In all patients, safe Leur-Lock standard fresenius system of CAPD was used with daily four exchanges of 2L fluid of 1.5% Dextrose concentration. In addition, 4.25% was used when extra-ultrafiltration was required. All these patients were regularly followed up as out-patients, on monthly basis. Peritonitis was defined by the presence of turbid dialysate fluid with white blood cells count of more than 100/µl, with or without positive cultures of peritoneal drainage fluid  . All patients with peritonitis received antibiotics (Third generation Cephalosporin and Aminoglycosides) for 7-10 days.
| Results|| |
All patients had reasonably good quality of life while on CAPD. The mean values of the laboratory parameters of the study patients are shown in [Table - 3]. None of these patients required erythropoietin during this study. Peritonitis was the main complication of CAPD in the study patients. The overall incidence of peritonitis was one episode per eight patient months (31 episodes in 16 patients in 252 months of treatment by CAPD). Microbial agents could be isolated only on five occasions, Staphylococcus epidermidis in three cases and pseudomonas in two; and 84% of the episodes were culture negative. Recurrent peritonitis was observed in seven patients, two of these had 11 episodes. A total of five cases needed catheter removal owing to resistant or recurrent peritonitis.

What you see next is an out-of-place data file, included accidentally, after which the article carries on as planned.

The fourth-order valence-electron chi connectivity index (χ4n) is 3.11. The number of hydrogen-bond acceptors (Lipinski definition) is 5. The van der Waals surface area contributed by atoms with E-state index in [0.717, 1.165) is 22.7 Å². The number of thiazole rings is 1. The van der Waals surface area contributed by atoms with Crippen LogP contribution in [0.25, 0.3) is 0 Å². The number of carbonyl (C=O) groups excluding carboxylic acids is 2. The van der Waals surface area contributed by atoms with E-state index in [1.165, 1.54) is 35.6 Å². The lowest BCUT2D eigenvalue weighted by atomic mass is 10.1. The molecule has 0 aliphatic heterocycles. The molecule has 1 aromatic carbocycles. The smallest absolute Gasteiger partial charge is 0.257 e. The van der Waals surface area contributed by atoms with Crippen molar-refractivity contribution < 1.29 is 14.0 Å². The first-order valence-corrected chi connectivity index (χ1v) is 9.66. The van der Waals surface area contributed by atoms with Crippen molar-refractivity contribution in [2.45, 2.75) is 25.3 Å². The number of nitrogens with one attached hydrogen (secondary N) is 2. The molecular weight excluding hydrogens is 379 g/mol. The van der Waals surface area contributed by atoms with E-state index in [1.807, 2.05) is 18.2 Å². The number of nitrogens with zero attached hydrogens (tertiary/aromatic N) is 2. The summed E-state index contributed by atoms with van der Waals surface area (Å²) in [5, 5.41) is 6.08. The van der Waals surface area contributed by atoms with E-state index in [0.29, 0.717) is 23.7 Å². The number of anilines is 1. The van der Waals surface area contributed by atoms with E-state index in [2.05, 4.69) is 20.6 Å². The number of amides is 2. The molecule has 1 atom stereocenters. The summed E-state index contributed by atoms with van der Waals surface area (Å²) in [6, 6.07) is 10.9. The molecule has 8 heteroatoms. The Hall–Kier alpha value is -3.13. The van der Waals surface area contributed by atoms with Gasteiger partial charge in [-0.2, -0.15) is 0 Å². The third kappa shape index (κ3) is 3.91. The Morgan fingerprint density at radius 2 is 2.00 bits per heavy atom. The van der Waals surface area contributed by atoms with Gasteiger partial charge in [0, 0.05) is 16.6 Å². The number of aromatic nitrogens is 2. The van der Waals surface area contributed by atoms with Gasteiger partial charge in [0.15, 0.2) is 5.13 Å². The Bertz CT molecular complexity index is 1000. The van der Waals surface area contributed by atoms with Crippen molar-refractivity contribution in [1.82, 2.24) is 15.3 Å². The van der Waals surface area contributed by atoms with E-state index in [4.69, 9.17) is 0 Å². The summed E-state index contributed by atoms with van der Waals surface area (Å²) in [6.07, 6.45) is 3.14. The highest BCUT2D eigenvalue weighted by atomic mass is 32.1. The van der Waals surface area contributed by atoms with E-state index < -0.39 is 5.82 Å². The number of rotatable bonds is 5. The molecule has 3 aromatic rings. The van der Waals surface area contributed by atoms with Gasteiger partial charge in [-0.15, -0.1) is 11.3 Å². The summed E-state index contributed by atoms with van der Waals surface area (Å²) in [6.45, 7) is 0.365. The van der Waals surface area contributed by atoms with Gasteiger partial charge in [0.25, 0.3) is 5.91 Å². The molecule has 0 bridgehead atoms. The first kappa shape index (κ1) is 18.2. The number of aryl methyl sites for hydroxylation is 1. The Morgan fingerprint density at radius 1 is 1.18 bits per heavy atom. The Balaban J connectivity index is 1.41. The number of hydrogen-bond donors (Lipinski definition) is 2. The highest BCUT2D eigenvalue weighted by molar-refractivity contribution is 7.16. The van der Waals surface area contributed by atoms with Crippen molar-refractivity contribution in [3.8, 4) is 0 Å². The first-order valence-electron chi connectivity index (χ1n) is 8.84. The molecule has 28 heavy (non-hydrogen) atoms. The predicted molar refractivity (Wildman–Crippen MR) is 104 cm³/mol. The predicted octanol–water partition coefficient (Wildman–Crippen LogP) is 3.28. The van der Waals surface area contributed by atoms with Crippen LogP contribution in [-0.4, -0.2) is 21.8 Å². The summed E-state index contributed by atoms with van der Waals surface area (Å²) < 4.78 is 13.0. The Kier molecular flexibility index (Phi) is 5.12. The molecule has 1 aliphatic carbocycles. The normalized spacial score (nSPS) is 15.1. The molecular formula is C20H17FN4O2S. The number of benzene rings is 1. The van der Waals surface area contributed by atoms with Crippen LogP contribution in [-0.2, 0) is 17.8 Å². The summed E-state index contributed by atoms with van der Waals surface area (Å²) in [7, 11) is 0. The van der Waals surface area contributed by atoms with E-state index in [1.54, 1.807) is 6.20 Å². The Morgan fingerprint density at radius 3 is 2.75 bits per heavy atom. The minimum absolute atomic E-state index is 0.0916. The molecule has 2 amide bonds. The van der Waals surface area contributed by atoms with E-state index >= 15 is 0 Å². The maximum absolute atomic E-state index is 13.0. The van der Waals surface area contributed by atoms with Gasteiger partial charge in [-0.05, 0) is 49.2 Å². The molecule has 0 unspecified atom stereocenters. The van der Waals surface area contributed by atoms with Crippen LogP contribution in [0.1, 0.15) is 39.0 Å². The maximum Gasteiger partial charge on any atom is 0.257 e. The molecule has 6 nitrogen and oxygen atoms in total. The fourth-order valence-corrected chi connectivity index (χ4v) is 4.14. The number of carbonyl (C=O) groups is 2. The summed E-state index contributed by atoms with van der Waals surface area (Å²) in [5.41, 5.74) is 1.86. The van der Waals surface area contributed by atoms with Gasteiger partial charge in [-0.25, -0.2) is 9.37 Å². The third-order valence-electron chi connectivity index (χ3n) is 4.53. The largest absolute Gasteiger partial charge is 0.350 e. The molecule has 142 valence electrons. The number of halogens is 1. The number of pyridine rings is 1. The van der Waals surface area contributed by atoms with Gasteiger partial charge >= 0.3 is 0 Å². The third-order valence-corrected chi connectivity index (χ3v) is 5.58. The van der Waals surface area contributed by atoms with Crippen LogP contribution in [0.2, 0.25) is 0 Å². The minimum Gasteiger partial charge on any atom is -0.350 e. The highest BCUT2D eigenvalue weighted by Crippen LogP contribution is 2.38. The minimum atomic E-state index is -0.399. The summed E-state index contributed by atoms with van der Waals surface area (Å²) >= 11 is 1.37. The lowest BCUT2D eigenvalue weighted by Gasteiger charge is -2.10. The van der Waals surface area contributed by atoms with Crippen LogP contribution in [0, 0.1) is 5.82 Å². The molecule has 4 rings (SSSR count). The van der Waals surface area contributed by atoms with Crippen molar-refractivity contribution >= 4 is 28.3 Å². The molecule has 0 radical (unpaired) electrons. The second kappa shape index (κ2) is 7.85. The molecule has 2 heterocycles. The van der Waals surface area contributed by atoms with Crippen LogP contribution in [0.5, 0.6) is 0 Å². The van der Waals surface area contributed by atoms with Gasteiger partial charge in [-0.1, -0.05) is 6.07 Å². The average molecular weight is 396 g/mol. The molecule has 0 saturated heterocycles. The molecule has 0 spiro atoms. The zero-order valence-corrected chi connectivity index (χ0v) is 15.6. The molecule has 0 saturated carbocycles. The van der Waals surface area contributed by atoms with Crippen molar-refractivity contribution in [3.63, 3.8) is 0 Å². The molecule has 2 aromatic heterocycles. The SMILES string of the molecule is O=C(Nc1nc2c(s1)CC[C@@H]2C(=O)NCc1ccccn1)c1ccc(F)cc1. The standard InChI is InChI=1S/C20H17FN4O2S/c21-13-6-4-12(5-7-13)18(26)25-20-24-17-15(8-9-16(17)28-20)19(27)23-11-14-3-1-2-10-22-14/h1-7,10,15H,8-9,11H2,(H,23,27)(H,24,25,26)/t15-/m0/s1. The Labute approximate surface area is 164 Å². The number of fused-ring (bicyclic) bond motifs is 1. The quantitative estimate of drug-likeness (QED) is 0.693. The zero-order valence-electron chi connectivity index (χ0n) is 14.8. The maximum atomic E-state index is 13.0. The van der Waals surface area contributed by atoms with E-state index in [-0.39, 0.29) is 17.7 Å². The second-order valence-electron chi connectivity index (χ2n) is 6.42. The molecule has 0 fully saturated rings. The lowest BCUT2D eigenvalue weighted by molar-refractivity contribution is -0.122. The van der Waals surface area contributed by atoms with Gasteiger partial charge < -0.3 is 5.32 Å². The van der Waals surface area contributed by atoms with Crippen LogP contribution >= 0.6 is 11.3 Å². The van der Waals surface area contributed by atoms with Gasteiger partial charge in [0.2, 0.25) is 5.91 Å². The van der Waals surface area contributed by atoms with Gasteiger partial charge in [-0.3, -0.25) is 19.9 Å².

Other complications encountered are shown in [Table - 4]. The average survival of the technique was 15 + 10.5 months (range 1-37 months). Seven patients continued to have CAPD, six were transferred to hemodialysis and one had renal transplant. Two patients died, one because of CVA and the other because of cardiac disease.
| Discussion|| |